How it's performed

Plastic surgery can involve a number of different techniques to move and manipulate body tissue.

Before having plastic surgery, you should have a consultation with a plastic surgeon.

They'll explain in detail what will happen before, during and after surgery. You may also be given a psychological assessment.

Skin grafts used to be the main type of plastic surgery, but newer techniques, such as tissue expansion and flap surgery, are now often used.

Skin grafts

A skin graft is where healthy skin is removed from an unaffected area of the body and used to cover lost or damaged skin.

They can be used for bone fractures that break the skin (open fractures), large wounds, or where an area of the skin is surgically removed – for example, due to cancer or burns.

There are 2 main types of skin graft.

Partial or split thickness skin graft

This is where a thin layer of skin (as thin as tissue paper) is shaved from an area that usually heals well, such as the thigh, buttocks or calf.

The donor area may look pink or lighter than your surrounding skin for a few months, depending on your skin tone, then leave a faint (hardly noticeable) scar.

Full thickness skin graft

This is where the full thickness of skin (the top layer and layers underneath) are removed and the area is stitched closed.

Sites often used include the neck, behind the ear, the upper arm and groin.

Because this type of skin graft is thicker, picking up a new blood supply can be more difficult, so any dressing will be left in place for 5 to 7 days before being removed by the surgical team.

What happens

Before the procedure, you'll be given a general anaesthetic or a local anaesthetic, depending on the size and location of the affected area.

The skin graft will usually be held in place using stitches, staples, clips or special glue.

The area will be covered with a sterile dressing until it has connected with the surrounding blood supply, which usually takes around 5 to 7 days.

A dressing will also be placed over the area where the skin has been taken from (the donor site) to help protect it from infection.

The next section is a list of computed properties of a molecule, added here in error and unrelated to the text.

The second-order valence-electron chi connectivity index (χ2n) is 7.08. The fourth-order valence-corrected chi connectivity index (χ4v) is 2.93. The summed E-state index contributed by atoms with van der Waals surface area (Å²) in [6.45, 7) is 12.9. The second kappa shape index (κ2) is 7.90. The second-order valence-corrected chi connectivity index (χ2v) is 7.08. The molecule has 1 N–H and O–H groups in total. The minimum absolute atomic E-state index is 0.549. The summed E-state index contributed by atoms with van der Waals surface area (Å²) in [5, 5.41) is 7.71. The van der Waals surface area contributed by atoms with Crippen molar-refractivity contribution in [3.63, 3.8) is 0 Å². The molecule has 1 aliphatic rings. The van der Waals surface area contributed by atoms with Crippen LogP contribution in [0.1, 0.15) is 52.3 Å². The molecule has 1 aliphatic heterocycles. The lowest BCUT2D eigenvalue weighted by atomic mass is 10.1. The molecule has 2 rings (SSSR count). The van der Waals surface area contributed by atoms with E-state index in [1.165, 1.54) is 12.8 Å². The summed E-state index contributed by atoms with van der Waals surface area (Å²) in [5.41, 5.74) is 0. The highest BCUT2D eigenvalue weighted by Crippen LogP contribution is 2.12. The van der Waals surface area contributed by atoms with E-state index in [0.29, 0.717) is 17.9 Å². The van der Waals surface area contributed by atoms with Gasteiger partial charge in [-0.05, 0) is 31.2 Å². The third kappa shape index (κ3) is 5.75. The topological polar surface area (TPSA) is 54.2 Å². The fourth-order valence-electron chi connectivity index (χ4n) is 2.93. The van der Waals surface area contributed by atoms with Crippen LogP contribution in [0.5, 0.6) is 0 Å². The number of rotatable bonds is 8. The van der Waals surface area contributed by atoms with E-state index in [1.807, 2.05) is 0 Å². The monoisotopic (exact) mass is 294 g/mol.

The donor area of partial thickness skin grafts usually takes about 2 weeks to heal.

For full thickness skin grafts, the donor area only takes about 5 to 10 days to heal, because it's usually quite small and closed with stitches.

At first, the colour of the grafted skin may appear red or purple, but it should begin to look more like your surrounding skin over time. It can take a year or two for the appearance of the skin to settle down completely.

The final colour may be slightly different from the surrounding skin, and the area may be slightly indented.

Tissue expansion

Tissue expansion is a procedure that encourages the body to "grow" extra skin by stretching surrounding tissue. This extra skin can then be used to help reconstruct the nearby area.

Examples of when tissue expansion may be used include breast reconstruction and repairing large wounds.

Under general anaesthetic, a balloon-like device called an expander is inserted under the skin near the area to be repaired.

This is gradually filled with salt water, causing the skin to stretch and grow.

The time it takes for the tissue to be expanded can vary, depending on the size of the area to be repaired.

If a large area of skin is affected, it can take as long as 3 or 4 months for the skin to grow enough. During this time, the expander will create a bulge in the skin.

Once the skin has expanded sufficiently, a second operation is needed to remove the expander and reposition the new tissue.

This technique ensures that the repaired area of skin has a similar colour and texture to the surrounding area.

There's also a lower chance of the repair failing because the blood supply to the skin remains connected.

Flap surgery

Flap surgery involves the transfer of a living piece of tissue from one part of the body to another, along with the blood vessels that keep it alive.

It may be used for a variety of reasons, including breast reconstruction, open fractures, large wounds, and, in rare cases, for improving a cleft lip and palate.

In most cases, the skin remains partially attached to the body, creating a "flap". The flap is then repositioned and stitched over the damaged area.

For more complex reconstruction, a technique called a free flap is used.

This is where a piece of skin, and the blood vessels supplying it, are entirely disconnected from the original blood supply and then reconnected at a new site.

A technique called microsurgery (surgery using a microscope) is used to connect the tiny blood vessels at the new site.

A free flap is often used when large areas of specific tissue types are needed for reconstruction.

Depending on the location and size of the flap, the operation can be carried out under general or local anaesthetic.

As flap surgery allows the blood supply to the repaired area to be maintained, there's a lower risk of the repair failing compared with a skin graft.

Specific conditions

For information about specific treatments for conditions where plastic surgery is commonly used, see:

Page last reviewed: 3 August 2021
Next review due: 3 August 2024